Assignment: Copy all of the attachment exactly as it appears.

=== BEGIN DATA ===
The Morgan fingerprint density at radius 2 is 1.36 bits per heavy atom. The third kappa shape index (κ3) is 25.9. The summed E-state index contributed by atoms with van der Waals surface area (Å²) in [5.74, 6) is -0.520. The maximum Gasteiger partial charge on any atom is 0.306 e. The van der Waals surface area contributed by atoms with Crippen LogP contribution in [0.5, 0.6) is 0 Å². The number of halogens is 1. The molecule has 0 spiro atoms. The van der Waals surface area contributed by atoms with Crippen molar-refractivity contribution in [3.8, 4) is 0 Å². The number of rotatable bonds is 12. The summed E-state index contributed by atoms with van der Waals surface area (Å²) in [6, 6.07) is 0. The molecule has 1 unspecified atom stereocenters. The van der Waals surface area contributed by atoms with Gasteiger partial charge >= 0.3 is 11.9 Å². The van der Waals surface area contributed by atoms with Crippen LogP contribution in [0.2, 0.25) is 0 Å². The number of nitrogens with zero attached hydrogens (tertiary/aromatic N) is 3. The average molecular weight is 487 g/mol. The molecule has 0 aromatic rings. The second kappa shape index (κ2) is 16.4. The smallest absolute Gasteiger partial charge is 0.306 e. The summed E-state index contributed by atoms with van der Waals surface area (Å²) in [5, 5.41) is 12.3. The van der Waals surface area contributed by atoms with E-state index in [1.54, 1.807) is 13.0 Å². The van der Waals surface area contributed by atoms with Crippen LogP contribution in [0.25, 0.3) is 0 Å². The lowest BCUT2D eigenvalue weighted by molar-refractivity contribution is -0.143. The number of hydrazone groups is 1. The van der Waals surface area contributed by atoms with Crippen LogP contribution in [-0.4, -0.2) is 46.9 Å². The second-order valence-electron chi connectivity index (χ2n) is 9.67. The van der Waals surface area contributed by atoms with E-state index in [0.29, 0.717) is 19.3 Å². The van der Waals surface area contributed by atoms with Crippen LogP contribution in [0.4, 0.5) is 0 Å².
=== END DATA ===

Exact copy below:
The Morgan fingerprint density at radius 2 is 1.36 bits per heavy atom. The third kappa shape index (κ3) is 25.9. The summed E-state index contributed by atoms with van der Waals surface area (Å²) in [5.74, 6) is -0.520. The maximum Gasteiger partial charge on any atom is 0.306 e. The van der Waals surface area contributed by atoms with Crippen LogP contribution in [0.5, 0.6) is 0 Å². The number of halogens is 1. The molecule has 0 spiro atoms. The van der Waals surface area contributed by atoms with Crippen molar-refractivity contribution in [3.8, 4) is 0 Å². The number of rotatable bonds is 12. The summed E-state index contributed by atoms with van der Waals surface area (Å²) in [6, 6.07) is 0. The molecule has 1 unspecified atom stereocenters. The van der Waals surface area contributed by atoms with Gasteiger partial charge >= 0.3 is 11.9 Å². The van der Waals surface area contributed by atoms with Crippen LogP contribution in [0.2, 0.25) is 0 Å². The number of nitrogens with zero attached hydrogens (tertiary/aromatic N) is 3. The average molecular weight is 487 g/mol. The molecule has 0 aromatic rings. The second kappa shape index (κ2) is 16.4. The smallest absolute Gasteiger partial charge is 0.306 e. The summed E-state index contributed by atoms with van der Waals surface area (Å²) in [5, 5.41) is 12.3. The van der Waals surface area contributed by atoms with E-state index in [1.54, 1.807) is 13.0 Å². The van der Waals surface area contributed by atoms with Crippen LogP contribution in [0.25, 0.3) is 0 Å². The lowest BCUT2D eigenvalue weighted by molar-refractivity contribution is -0.143. The number of hydrazone groups is 1. The van der Waals surface area contributed by atoms with Crippen LogP contribution in [-0.4, -0.2) is 46.9 Å². The second-order valence-electron chi connectivity index (χ2n) is 9.67. The van der Waals surface area contributed by atoms with E-state index in [0.29, 0.717) is 19.3 Å². The van der Waals surface area contributed by atoms with Crippen LogP contribution in [0.4, 0.5) is 0 Å².